How shepherding others through messy situations brings our own sin and insufficiency to the surface.
Over the past two decades, I’ve read a number of Christian books that make the case for walking alongside people in need and offer a framework for how to do it. Some have been written by prominent theologians, others by pastors, activists, missionaries, and organizational leaders. They’re all compelling and helpful. But I’ve always found the actual process messier, murkier, and more protracted than the tidy frameworks, guidelines, and stories of transformation would suggest.
Seven years ago, when my husband and I agreed to serve as lay leaders over a racially and socioeconomically diverse church community, we had no idea how challenging it would be. One family who became homeless lived with us for just under five months. During that time, we worked closely with them to resolve their most pressing concerns. But we were also busy helping others under our care with problems ranging from dating issues and financial stress to pornography addiction, domestic violence, mental illness, racism, sexual assault, and divorce.
Even in that small community, the needs were overwhelming. And the books we had consulted didn’t provide us with much practical or spiritual guidance on navigating the mess in real time. Even the pastors weren’t sure how to help us. They mostly said, “Thank you for all you’re doing. We’re praying for you.” Eventually, burnout set in and forced us to take a sabbatical.
For a while, we went back to our comfortable, upper-middle-class existence, but the conviction to walk alongside the needy didn’t subside. We had seen too much evidence that God “is close to the brokenhearted and saves those who are crushed in spirit” (Ps. 34:18). We still believed that our gifts, time, energy, and resources were given by God to serve, love, and refresh others.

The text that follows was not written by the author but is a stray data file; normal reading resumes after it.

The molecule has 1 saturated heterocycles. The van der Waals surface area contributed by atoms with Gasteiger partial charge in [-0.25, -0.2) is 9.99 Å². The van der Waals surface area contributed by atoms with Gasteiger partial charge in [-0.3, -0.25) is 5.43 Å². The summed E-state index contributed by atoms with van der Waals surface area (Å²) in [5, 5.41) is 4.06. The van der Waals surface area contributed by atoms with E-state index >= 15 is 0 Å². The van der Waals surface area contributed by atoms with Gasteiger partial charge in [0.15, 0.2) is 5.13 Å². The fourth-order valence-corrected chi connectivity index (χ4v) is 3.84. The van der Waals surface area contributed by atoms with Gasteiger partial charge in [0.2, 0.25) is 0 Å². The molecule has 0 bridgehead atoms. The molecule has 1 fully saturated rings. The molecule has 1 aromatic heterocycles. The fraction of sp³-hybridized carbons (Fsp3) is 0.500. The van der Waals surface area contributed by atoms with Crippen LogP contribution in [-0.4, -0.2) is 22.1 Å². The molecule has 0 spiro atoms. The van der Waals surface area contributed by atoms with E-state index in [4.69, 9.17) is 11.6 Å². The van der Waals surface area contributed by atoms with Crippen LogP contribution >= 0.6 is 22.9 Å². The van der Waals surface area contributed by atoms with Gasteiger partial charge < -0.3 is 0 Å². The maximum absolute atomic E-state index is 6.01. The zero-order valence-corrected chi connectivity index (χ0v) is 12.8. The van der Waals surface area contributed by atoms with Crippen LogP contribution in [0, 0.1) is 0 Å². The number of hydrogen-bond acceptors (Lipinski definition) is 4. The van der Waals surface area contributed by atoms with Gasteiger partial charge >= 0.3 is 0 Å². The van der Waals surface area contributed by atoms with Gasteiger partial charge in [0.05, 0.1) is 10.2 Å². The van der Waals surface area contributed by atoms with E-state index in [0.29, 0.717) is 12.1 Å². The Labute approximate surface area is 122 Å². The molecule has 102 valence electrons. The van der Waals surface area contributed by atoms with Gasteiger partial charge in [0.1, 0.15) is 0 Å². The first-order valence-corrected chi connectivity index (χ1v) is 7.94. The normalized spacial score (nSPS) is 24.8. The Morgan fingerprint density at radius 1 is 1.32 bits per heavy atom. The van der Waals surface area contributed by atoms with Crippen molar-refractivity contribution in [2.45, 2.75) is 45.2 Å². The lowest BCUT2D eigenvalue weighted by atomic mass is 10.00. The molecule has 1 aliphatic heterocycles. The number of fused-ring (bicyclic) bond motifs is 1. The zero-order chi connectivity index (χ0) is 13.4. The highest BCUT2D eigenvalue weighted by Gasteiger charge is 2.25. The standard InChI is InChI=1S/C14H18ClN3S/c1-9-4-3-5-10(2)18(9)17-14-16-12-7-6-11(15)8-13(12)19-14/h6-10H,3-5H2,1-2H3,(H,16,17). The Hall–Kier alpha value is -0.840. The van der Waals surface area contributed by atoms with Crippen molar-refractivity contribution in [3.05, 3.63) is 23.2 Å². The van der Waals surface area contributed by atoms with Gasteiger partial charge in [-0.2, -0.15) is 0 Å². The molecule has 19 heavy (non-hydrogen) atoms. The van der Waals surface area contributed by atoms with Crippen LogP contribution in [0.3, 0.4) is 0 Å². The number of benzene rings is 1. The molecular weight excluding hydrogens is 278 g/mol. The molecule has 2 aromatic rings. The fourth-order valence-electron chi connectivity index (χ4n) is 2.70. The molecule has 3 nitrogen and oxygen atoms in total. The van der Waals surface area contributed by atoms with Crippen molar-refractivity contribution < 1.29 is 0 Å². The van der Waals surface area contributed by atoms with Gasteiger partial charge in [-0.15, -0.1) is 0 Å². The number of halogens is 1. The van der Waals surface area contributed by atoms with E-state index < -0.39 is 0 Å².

In time, we befriended two people from a background of multigenerational poverty and trauma. They struggled with chronic housing insecurity, disability, and other forms of disenfranchisement. After supporting them through a health and housing crisis for a year, we decided to make a serious financial and relational commitment to walk alongside them for the long haul. If we thought our previous experiences prepared us for this commitment, though, we were wrong. It brought a whole new awareness of how the combination of structural injustice and personal sin derails people and conspires to keep them derailed. It also forced us to wrestle much more deeply and intensely with our own sin and insufficiency.
Servants and Sinners
Last fall, just as some of the pressures with our ministry reached new heights, a new book arrived in our mailbox: Eric McLaughlin’s Promises in the Dark: Walking with Those in Need Without Losing Heart. In it, we found both a fellow traveler and a contemplative field guide for the weary servant.
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